Continuing our Tai-Chi Journey:
Now so far, we have been covering the structured part of the system. Starting today, we will be covering the part of our system that is unstructured. Today, I will give you an overview of the unstructured training.
One can argue that the unstructured free hand part of the system is the purest part of the system. Tai-Chi is formless at its essence. True Tai-Chi is a state of absolute harmony and uninhibited flow. It is where things are absolutely natural.
However, there is one catch. In order to be free, one has to have discipline. Let me illustrate with an example that I heard Steven Covey once use. In order for you to have complete freedom at the piano, you must have put in endless hours of discipline before you can have the freedom of a master pianist.
Going through the Tai-Chi system teaches you what it means to be natural. By practicing the postures and movements, how to relax and how to breathe, one becomes more and more familiar what it means to be at an ideal state. It is not unlike practicing to have the perfect free throw form in basket ball. This familiarizes the player with what it feels like when he or she has a good shot.
However, if the basketball player only practices free throw shooting, their game will not improve. They need to practice how to interact and how to shoot while interacting, while being interrupted, while in mid-motion, or any other state they might encounter during a play.
Using the same analogy, the structured part of Tai-Chi teaches you the ideal feeling of being natural. The unstructured part of Tai-Chi teaches the chaotic side of things. It teaches you how to guide yourself through the chaos. I have come across a martial art called Guided Chaos. The concept is the same.
My coach Jeff would say, you get what you practice. He was saying that when you practice the form, you get good form, but no more. In order for you to get fighting qualities, you must experience the chaos of a fight. It is one thing to have flow and peace when it is just you. It is quite another when you have unpredictable movement coming in your direction and you are trying to have flow and peace.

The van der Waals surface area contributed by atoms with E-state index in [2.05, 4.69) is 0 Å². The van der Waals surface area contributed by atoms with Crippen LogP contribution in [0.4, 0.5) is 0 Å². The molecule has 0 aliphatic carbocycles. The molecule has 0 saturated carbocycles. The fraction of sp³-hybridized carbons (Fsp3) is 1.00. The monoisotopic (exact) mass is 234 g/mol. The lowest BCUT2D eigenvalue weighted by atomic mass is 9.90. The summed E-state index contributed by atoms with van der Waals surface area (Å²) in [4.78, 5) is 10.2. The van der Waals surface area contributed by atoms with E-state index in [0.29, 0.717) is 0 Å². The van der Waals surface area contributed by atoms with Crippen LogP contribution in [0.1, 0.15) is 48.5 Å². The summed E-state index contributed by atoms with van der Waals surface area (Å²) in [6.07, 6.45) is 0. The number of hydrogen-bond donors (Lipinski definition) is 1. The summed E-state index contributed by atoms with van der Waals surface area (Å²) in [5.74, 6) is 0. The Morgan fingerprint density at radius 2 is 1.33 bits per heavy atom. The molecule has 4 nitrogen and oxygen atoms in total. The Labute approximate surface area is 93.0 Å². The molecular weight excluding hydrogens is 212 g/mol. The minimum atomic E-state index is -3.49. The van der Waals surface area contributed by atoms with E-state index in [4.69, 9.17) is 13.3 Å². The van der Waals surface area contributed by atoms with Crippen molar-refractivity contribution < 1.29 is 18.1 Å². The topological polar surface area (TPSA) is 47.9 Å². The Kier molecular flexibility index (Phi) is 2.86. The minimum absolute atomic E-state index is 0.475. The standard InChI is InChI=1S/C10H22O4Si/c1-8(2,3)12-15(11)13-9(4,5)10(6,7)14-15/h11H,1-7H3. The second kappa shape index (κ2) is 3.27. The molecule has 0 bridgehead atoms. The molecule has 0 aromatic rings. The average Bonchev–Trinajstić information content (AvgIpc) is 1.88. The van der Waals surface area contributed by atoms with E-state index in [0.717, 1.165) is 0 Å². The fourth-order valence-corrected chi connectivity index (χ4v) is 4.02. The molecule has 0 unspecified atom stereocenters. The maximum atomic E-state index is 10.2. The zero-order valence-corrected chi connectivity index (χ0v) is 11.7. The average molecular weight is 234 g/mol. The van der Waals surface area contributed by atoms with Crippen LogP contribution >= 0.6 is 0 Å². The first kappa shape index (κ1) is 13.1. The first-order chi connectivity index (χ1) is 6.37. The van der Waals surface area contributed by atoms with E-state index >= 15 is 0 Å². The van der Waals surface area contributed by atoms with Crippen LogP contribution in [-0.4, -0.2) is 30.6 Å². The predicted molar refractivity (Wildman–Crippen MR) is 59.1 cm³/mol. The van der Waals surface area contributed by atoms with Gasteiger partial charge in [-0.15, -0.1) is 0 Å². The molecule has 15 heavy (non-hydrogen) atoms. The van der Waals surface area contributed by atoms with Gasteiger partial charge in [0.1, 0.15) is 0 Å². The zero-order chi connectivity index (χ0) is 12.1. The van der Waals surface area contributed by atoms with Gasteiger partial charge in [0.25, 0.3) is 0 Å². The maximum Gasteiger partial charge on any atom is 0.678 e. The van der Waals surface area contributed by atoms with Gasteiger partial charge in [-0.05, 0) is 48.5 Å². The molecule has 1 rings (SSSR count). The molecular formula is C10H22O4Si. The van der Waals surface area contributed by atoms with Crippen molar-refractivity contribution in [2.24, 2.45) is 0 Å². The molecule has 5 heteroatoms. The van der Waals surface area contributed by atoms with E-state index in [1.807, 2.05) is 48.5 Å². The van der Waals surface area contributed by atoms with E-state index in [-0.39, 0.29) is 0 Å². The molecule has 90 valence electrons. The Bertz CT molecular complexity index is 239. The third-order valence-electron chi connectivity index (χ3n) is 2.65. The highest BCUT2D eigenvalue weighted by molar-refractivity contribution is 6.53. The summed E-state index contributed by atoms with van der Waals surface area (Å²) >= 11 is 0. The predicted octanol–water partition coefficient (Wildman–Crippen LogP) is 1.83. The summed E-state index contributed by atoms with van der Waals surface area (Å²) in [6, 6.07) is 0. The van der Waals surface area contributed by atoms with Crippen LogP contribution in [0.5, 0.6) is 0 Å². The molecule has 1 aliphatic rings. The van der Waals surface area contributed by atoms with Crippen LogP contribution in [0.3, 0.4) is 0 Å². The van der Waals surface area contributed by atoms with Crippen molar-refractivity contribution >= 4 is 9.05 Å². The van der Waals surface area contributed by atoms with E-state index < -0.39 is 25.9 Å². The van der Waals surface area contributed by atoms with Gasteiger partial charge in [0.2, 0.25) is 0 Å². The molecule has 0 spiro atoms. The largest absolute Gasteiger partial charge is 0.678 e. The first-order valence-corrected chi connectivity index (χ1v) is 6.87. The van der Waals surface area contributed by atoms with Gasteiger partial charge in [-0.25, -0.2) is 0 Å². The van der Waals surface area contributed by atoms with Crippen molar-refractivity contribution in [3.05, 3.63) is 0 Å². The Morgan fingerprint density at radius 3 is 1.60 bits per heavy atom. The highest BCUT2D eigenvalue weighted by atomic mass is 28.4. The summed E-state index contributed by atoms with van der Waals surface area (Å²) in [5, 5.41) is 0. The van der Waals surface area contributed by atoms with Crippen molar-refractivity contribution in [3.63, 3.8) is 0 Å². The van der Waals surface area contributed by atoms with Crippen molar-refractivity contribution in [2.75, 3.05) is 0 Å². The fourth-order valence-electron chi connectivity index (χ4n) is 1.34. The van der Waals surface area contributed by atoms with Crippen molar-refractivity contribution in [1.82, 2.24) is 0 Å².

The unstructured part as a whole is called free hand. In free hand training, you start by moving in slow gentle movements. During the slow, gentle interaction you learn how to respond in a relaxed and calm manner. As you get better, the speed of the interaction naturally gets faster and more complex, but your mind will feel familiar with the feeling and speed of the movements and thus will stay calm and relaxed.
We have to remember, no martial art started off as a form. The fighting came first, and then the form. As you train this simple and safe interaction, you start to realize why the form is the way it is. You realize that the secrets of Tai-Chi is in pushing hands, but only if it is done correctly, of course.
Some more on this tomorrow.
History of Tai-Chi Journey up to this point:
Before the blog opened to the public, we covered the single person part of the system.
1. Qi-Gong (Taoist Longevity, White Crane Qi-Gong)
2. Standing Meditation
3. Stepping Mediation
4. 7 Basics
5. Basic Form
6. 30 Form
7. 108 Form
Interactive training after we went public with the blog.
1. 8 Type Pushing Hands (Covered from 2/2 ~ 2/11)
2. San-Shou (Covered from 2/12 ~ 2/15)
3. Ba-Gua.(Covering from 2/16 ~ 2/19)
4. Weapons (Covered on 2/23)
5. Healing System (Covered on 2/24)
1. Introduction (Covered today)
2. Free moving - conditioning
3. Free hand pushing hand
4. Free hand (2 person drills and multiple person drills)
5. Free hand weapon (2 person drills and multiple person drills)